‘What we feel like is a bright future is coming along quickly here’: Jesús Luzardo impresses in big league debut

Oakland Athletics' prospect Jesús Luzardo shows poise in MLB debut, a win over Houston Astros

Oakland Athletics relief pitcher Jesus Luzardo delivers during the sixth inning of a baseball game against the Houston Astros, Wednesday, Sept. 11, 2019, in Houston. (AP Photo/Eric Christian Smith)
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HOUSTON — Brett Anderson knew his start Wednesday in Houston would be shorter than normal.

Anderson had some of his best stuff of the year; he was pumping 95 mph fastballs to start — a velocity that eventually waned to its typical effectiveness. He threw 86 pitches in his five innings, and the offense turned a one-run deficit into a four-run lead for him when he departed.

The A’s 5-3 win in Houston on Wednesday guaranteed Anderson’s 12th win of the year, a career-high, and just his second career win against the Astros. But, Wednesday wasn’t Anderson Day.

“Yeah, I’m just the new guy’s caddie,” Anderson said.

Artificially, an outing cut short gave Anderson, who made his 29th start of the year, a much-needed breather here in September.

Symbolically, it served not to prolong any further the much-anticipated start to the Jesús Luzardo era.

It was Luzardo’s day to pitch. And, despite the magnitude of the moment — a September game, on the road with a tight lead against one of the best teams in all of baseball — it was clear before the game even started that the A’s did not want to wait any longer to get their top prospect on a big league mound.

Luzardo took over in the sixth inning. By his fifth pitch as a big leaguer, the 21-year-old’s poise and conviction had overtaken the Astros’ lineup’s confidence and prestige. Aledmys Diaz watched his sixth pitch, a 97 mph two-seamer, sail through the bottom of the strike zone for Luzardo’s first career strikeout.

Luzardo said he didn’t have a feel for much of anything initially — he chucked his fastball 98 mph, his slider a couple times, too. He fell behind to Martin Maldonado, and Maldonado big leagued the heck out of his 3-1 fastball right down the pike and into Minute Maid Park’s train tracks.

“I knew it was bound to happen, I knew that I was going to give up a home run at some point,” Luzardo said. “It was kind of good, kind of relief I guess you could say. But end of the day you don’t want to give up a run. But I bounced back next hitter and kind of forgot about it.”

Luzardo, 21, was in line to be on the Opening Day roster until a shoulder strain cost him the first two months of the season. His return to the majors was delayed by a lat strain in June.

Luzardo isn’t the type to get caught up on mistakes. He’s a planner, every pitch a step toward composing the outing he wants. Despite his temporary bullpen role Luzardo is a starter by trade, and he had the space to de-grip the Astros of the controls and slowly — yet, with incredibly quick pace — craft his outing the way he envisioned.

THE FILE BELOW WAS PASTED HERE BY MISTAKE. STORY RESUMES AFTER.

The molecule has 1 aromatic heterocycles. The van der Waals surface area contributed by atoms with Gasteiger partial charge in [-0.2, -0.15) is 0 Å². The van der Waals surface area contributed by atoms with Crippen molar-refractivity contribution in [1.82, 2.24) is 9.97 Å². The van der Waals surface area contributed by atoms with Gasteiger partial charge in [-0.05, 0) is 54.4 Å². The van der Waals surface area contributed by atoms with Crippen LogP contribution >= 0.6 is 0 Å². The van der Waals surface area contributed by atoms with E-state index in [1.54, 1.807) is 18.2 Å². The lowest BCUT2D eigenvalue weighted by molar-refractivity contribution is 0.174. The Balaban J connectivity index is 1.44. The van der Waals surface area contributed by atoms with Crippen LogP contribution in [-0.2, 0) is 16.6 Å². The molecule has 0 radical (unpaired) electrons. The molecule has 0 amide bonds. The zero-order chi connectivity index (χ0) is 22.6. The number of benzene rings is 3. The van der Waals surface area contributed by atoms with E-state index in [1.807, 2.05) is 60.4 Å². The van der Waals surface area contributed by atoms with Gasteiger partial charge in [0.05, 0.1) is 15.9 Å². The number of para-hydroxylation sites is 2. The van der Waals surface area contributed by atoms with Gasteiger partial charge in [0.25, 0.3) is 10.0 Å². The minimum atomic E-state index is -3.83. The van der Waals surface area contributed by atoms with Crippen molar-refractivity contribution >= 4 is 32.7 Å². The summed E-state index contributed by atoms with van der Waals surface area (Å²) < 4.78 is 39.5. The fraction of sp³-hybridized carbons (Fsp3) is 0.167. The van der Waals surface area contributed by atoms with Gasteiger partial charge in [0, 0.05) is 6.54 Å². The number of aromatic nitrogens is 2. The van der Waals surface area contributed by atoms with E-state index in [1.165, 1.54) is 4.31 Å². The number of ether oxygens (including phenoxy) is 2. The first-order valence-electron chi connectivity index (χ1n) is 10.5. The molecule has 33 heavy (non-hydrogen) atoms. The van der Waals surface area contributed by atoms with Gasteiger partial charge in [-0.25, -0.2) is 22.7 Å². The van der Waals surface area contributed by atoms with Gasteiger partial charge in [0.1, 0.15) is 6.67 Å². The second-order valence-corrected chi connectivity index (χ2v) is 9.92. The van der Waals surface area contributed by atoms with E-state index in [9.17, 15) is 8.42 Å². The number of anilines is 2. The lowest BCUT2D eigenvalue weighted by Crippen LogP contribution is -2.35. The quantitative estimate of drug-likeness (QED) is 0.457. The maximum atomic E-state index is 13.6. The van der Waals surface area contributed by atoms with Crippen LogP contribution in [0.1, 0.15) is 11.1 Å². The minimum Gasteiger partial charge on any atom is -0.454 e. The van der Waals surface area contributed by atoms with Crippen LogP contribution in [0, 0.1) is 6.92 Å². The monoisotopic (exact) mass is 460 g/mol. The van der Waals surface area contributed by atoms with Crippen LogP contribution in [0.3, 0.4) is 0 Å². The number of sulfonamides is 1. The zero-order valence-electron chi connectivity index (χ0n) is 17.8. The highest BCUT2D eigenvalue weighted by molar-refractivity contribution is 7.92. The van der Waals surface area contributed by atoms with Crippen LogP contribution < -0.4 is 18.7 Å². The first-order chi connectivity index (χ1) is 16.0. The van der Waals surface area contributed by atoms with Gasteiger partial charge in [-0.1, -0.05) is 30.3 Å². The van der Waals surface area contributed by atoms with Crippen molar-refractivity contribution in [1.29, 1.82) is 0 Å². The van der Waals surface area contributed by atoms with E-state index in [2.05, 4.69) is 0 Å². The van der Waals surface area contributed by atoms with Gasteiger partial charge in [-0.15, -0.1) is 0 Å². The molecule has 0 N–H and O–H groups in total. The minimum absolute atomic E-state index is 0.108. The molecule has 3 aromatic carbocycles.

He’d been working on a quick pitch in the minor leagues, so why not whip one out against Myles Straw — it was called a ball, though very nearly framed a strike by catcher Sean Murphy.

“It’s usually just kind of surprise shut down, but that’s exactly what I’m looking for when I do it,” Luzardo said. “So I was glad. It didn’t end up a strike, but I was glad the hitter was thrown off.”

Unlike in Las Vegas, Luzardo noticed, his two-seamer had incredible movement here in Houston.

“I kind of realized at the end of the first, OK, my fastball is working well today,” Luzardo said. “Before that I didn’t have a feel for any of it. I was just kind of throwing it until I got the third out.”

With it he struck out Diaz and Straw looking. He went 1-2-3 in the seventh and eighth innings, using that two-seamer to induce some ground ball outs. Luzardo didn’t throw many four-seamers, the two was breathing some life Luzardo hadn’t seen in a while. But the contrast was key.

“He does a good job mixing the fours and the twos,” Murphy said. “So he makes the straight ones and sinking ones and could get a few ground balls with the sinker, and he was able to burn guys glove side with the four-seamer.”

Luzardo and Murphy have formed a strong battery — and somewhere during those three innings, a September game against a powerful offense felt a secondary concern to the vision of the A’s future at work.

“What we feel like is a bright future is coming along quickly here,” manager Bob Melvin said.

But, bright futures aside, let’s bring this back to 2019. Luzardo joins an A’s pitching staff loaded rotationally and flaky bullpen side. Melvin indicated that the role he played Wednesday night could be one we see him play in the next few weeks — he certainly bulldozed right through those innings that have caused the A’s bullpen some trouble over the last few months. He set up Liam Hendriks nicely, who closed down the ninth with ease.

“We’ll still talk about it, we want to get his pitch count up,” Melvin said. “He’s a starter by trade, all starters are pitching well. So maybe maybe next time out, same type of fashion.”

He’ll go multiple innings, and he should stay on his turn. The young left-hander has the poise to excel however he’s used.

 

 

 

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